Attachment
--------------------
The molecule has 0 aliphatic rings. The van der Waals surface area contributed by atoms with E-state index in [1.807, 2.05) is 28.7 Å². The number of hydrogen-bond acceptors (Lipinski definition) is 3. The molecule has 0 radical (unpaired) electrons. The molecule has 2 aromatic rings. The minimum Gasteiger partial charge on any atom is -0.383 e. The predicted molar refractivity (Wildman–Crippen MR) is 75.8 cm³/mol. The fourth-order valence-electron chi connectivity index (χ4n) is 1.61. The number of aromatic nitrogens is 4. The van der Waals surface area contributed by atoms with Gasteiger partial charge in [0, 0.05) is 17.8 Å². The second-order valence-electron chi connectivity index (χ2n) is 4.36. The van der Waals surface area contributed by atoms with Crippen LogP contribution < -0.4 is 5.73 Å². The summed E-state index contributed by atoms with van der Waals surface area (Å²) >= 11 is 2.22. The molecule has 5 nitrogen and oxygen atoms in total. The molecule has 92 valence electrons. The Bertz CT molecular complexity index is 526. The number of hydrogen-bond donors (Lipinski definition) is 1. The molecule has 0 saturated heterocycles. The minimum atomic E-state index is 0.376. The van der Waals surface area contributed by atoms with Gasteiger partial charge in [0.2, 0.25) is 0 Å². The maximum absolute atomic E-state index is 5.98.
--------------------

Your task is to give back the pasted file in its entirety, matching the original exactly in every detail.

The molecule has 0 aliphatic rings. The van der Waals surface area contributed by atoms with E-state index in [1.807, 2.05) is 28.7 Å². The number of hydrogen-bond acceptors (Lipinski definition) is 3. The molecule has 0 radical (unpaired) electrons. The molecule has 2 aromatic rings. The minimum Gasteiger partial charge on any atom is -0.383 e. The predicted molar refractivity (Wildman–Crippen MR) is 75.8 cm³/mol. The fourth-order valence-electron chi connectivity index (χ4n) is 1.61. The number of aromatic nitrogens is 4. The van der Waals surface area contributed by atoms with Gasteiger partial charge in [0, 0.05) is 17.8 Å². The second-order valence-electron chi connectivity index (χ2n) is 4.36. The van der Waals surface area contributed by atoms with Crippen LogP contribution < -0.4 is 5.73 Å². The summed E-state index contributed by atoms with van der Waals surface area (Å²) >= 11 is 2.22. The molecule has 5 nitrogen and oxygen atoms in total. The molecule has 92 valence electrons. The Bertz CT molecular complexity index is 526. The number of hydrogen-bond donors (Lipinski definition) is 1. The molecule has 0 saturated heterocycles. The minimum atomic E-state index is 0.376. The van der Waals surface area contributed by atoms with Gasteiger partial charge in [0.2, 0.25) is 0 Å². The maximum absolute atomic E-state index is 5.98.